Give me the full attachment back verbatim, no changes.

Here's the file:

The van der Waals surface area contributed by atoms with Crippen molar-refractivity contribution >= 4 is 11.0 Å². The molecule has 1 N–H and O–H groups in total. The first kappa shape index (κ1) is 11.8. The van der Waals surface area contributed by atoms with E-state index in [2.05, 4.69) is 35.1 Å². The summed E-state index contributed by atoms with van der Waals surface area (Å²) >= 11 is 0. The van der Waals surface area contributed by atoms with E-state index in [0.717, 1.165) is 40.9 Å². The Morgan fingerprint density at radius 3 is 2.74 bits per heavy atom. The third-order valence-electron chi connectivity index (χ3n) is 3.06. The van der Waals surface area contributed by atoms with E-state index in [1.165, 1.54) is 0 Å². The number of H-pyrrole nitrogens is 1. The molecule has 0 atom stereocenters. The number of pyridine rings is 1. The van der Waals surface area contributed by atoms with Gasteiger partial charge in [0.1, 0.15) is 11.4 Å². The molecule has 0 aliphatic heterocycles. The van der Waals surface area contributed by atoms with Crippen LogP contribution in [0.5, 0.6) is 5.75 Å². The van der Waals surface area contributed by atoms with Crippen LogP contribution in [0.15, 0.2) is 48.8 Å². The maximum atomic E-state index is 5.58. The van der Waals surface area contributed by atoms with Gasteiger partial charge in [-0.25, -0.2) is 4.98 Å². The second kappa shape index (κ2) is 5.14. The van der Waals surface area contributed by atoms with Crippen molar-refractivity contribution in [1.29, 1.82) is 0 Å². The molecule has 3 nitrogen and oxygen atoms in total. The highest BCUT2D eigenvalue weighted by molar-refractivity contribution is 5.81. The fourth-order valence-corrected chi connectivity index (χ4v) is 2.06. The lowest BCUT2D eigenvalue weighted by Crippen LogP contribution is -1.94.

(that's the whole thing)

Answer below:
The van der Waals surface area contributed by atoms with Crippen molar-refractivity contribution >= 4 is 11.0 Å². The molecule has 1 N–H and O–H groups in total. The first kappa shape index (κ1) is 11.8. The van der Waals surface area contributed by atoms with E-state index in [2.05, 4.69) is 35.1 Å². The summed E-state index contributed by atoms with van der Waals surface area (Å²) >= 11 is 0. The van der Waals surface area contributed by atoms with E-state index in [0.717, 1.165) is 40.9 Å². The Morgan fingerprint density at radius 3 is 2.74 bits per heavy atom. The third-order valence-electron chi connectivity index (χ3n) is 3.06. The van der Waals surface area contributed by atoms with E-state index in [1.165, 1.54) is 0 Å². The number of H-pyrrole nitrogens is 1. The molecule has 0 atom stereocenters. The number of pyridine rings is 1. The van der Waals surface area contributed by atoms with Gasteiger partial charge in [0.1, 0.15) is 11.4 Å². The molecule has 0 aliphatic heterocycles. The van der Waals surface area contributed by atoms with Crippen LogP contribution in [0.5, 0.6) is 5.75 Å². The van der Waals surface area contributed by atoms with Crippen LogP contribution in [0.15, 0.2) is 48.8 Å². The maximum atomic E-state index is 5.58. The van der Waals surface area contributed by atoms with Gasteiger partial charge in [-0.25, -0.2) is 4.98 Å². The second kappa shape index (κ2) is 5.14. The van der Waals surface area contributed by atoms with Crippen molar-refractivity contribution in [1.29, 1.82) is 0 Å². The molecule has 3 nitrogen and oxygen atoms in total. The highest BCUT2D eigenvalue weighted by molar-refractivity contribution is 5.81. The fourth-order valence-corrected chi connectivity index (χ4v) is 2.06. The lowest BCUT2D eigenvalue weighted by Crippen LogP contribution is -1.94.